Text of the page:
Plotting the progress is a good practice and how we can check the convergence, but since SGDRegressor only prints training losses (given its verbose parameter set to > 0), we might redirect stdout to a text file from which then we can extract the epoch numbers and the training losses for the plot. This can give us the training loss curve.

However, unless we modify SGDRegressor to, for example, share the weights at the end of each epoch, we do not have the validation loss curve.

One more point on convergence: SGDRegressor takes it as converged if either (not both) the training loss or validation loss stops improving (under a configurable parameter) over a configurable number of iterations. Once reached, it stops the fitting and returns the actual number of iterations, so if that number is smaller than the configured number of iterations, it is an evidence that such convergence has been reached. Alternatively, with verbose > 0, it will also print a message for convergence. For more, see here and check out the parameters list.

Thank you for your reply! I read the documentation and conducted experiments. Here’s what I found while working with SGDRegressor:

In addition to using stdout, there is one more way to draw the training loss curve. We can use partial_fit, which performs one epoch at a time. This allows us to observe cost and coefficients between epochs. I decided to try it, and here’s what I got:

This example function runs SGDRegressor and returns a history of the cost and coefficients. I plotted it as we did in the labs.

def run_sgd(X, y, iterations, alpha):
reg = SGDRegressor(penalty=None, learning_rate='constant', eta0=alpha, verbose=0)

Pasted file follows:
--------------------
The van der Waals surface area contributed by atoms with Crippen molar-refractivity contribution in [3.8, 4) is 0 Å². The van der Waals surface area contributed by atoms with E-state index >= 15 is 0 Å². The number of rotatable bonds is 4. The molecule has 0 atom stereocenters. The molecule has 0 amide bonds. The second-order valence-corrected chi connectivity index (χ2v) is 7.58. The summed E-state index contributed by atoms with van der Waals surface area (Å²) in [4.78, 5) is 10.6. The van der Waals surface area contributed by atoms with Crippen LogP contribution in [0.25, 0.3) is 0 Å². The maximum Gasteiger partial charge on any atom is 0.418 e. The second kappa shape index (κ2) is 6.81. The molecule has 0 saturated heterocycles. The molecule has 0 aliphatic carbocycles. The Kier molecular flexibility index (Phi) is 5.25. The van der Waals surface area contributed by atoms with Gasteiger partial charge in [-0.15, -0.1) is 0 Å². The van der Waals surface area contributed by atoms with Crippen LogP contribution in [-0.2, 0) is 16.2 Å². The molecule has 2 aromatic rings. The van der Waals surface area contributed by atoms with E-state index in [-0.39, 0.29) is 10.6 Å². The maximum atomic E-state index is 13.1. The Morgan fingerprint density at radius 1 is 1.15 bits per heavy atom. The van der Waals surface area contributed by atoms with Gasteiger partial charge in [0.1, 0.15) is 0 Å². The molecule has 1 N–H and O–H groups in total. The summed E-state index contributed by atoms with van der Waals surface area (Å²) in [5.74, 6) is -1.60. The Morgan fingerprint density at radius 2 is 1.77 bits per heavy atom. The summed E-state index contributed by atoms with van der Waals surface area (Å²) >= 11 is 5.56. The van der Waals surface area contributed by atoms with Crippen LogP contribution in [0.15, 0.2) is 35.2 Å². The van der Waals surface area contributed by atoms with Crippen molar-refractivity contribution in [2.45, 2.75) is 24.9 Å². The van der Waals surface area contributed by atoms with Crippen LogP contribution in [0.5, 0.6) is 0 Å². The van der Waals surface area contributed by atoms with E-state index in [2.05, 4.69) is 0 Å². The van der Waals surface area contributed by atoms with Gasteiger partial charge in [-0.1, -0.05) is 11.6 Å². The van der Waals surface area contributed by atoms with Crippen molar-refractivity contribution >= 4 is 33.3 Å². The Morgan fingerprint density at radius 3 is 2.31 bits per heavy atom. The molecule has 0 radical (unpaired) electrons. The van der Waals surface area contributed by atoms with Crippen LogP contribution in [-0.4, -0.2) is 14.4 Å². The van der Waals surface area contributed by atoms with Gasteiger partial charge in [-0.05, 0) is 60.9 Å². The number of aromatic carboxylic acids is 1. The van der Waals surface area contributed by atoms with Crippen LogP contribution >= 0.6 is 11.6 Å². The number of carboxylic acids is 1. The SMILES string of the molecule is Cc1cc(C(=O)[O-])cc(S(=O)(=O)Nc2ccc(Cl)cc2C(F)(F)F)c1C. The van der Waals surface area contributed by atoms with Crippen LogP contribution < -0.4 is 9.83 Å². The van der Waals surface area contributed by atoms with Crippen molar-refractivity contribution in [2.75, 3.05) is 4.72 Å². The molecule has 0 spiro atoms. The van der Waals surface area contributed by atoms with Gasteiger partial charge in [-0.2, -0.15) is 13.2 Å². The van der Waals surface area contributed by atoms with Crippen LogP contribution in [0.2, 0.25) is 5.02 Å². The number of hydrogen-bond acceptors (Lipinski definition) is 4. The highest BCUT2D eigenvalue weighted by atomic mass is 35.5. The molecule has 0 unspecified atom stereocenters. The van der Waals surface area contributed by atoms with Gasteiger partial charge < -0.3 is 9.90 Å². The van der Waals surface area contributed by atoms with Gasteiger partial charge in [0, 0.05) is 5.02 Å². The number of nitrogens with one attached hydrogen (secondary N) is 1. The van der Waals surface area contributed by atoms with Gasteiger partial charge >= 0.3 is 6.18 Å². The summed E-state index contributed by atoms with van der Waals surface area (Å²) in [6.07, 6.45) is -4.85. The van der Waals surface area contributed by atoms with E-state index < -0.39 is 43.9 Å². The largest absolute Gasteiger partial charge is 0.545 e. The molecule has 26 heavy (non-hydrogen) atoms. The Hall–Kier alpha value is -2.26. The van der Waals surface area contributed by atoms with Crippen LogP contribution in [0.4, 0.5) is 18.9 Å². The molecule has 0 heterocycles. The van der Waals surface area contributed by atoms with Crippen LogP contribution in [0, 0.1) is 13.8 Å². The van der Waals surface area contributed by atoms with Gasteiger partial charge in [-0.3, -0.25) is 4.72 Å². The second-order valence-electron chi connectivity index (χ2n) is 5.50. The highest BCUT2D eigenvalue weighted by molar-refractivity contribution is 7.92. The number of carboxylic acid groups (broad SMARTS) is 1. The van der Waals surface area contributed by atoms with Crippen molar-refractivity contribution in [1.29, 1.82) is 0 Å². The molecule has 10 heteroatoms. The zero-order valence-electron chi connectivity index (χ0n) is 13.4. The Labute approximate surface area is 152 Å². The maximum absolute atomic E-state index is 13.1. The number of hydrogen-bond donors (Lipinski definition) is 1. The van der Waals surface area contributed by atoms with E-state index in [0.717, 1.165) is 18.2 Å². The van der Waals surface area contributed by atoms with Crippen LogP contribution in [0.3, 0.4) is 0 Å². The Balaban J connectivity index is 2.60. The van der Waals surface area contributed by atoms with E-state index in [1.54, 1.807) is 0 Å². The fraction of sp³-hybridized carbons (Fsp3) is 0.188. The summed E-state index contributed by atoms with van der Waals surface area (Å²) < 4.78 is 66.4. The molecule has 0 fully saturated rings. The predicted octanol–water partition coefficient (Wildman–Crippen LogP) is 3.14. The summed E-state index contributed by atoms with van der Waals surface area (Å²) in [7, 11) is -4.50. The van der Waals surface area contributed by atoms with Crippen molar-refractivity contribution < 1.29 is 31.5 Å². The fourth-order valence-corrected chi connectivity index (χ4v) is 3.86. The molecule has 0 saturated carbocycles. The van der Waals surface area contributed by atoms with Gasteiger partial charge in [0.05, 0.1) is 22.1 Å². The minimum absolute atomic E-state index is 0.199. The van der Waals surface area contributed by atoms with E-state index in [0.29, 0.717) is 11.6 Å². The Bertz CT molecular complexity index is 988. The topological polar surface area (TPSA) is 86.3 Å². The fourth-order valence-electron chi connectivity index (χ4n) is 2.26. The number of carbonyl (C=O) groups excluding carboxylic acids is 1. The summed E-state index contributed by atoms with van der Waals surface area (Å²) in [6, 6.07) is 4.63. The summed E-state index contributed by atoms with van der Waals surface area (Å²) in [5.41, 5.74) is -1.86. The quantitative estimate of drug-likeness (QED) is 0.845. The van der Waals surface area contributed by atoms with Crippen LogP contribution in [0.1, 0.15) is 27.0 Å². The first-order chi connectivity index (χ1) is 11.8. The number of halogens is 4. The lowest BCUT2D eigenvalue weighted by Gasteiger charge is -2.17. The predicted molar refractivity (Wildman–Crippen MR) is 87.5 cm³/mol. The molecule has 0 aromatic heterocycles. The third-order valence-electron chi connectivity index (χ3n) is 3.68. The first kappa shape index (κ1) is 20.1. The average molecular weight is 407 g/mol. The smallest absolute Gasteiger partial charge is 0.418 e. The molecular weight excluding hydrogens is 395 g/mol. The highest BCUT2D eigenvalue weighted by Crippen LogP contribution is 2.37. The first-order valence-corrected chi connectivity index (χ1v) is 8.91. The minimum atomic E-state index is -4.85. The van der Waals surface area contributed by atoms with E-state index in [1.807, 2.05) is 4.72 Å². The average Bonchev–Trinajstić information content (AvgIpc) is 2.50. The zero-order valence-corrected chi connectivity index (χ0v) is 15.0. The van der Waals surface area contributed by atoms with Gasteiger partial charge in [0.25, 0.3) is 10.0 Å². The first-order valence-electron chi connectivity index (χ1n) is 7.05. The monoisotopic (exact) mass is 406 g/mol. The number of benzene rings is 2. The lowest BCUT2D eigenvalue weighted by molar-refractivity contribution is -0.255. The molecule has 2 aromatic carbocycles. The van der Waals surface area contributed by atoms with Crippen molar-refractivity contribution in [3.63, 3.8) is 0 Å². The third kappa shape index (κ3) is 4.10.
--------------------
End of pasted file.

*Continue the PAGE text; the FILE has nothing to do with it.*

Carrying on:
hist = {"iter": [], "cost": [], "coef": [], "intercept": []}
for i in range(iterations):
reg.partial_fit(X, y)
hist["iter"].append(i)
hist["cost"].append(mean_squared_error(y_train, reg.predict(X))/2)
hist["coef"].append(reg.coef_.copy())
hist["intercept"].append(reg.intercept_.item())
return hist

SGDRegressor adjusts coefficients after each sample, so we can split the initial dataset into smaller portions and iterate over these portions on each epoch using partial_fit. This way, we can get even more intermediate values of the coefficients.

There’s one more case where SGDRegressor stops early: when it diverges instead of converging.

SGDRegressor does not indicate divergence directly, so I found that checking .score(X_test, y_test) (or at least .score(X_train, y_train)) is very useful after fitting the model. If the score is negative, then the model has definitely not fitted well. If it is zero, then the predictions are no better than the constant mean value of y.

I was not aware of partial_fit! In fact, I did not even think of setting max_iter=1 to mimic partial_fit with fit . Now I prefer your approach more than what I suggested .

The plots look good, too. Your good alpha can converge within 20 iterations, so it is good! One thing, if I may suggest, is to add the test curve to the plots. We can discuss the reason but it is also explained in MLS’s Course 2 Week 2.

It is good to see your findings. Thanks for sharing them, @kagudimov.

Thank you for suggesting to add the test curve. With minimal changes to the code with train_test_split I could plot it. Looking forward to the next course.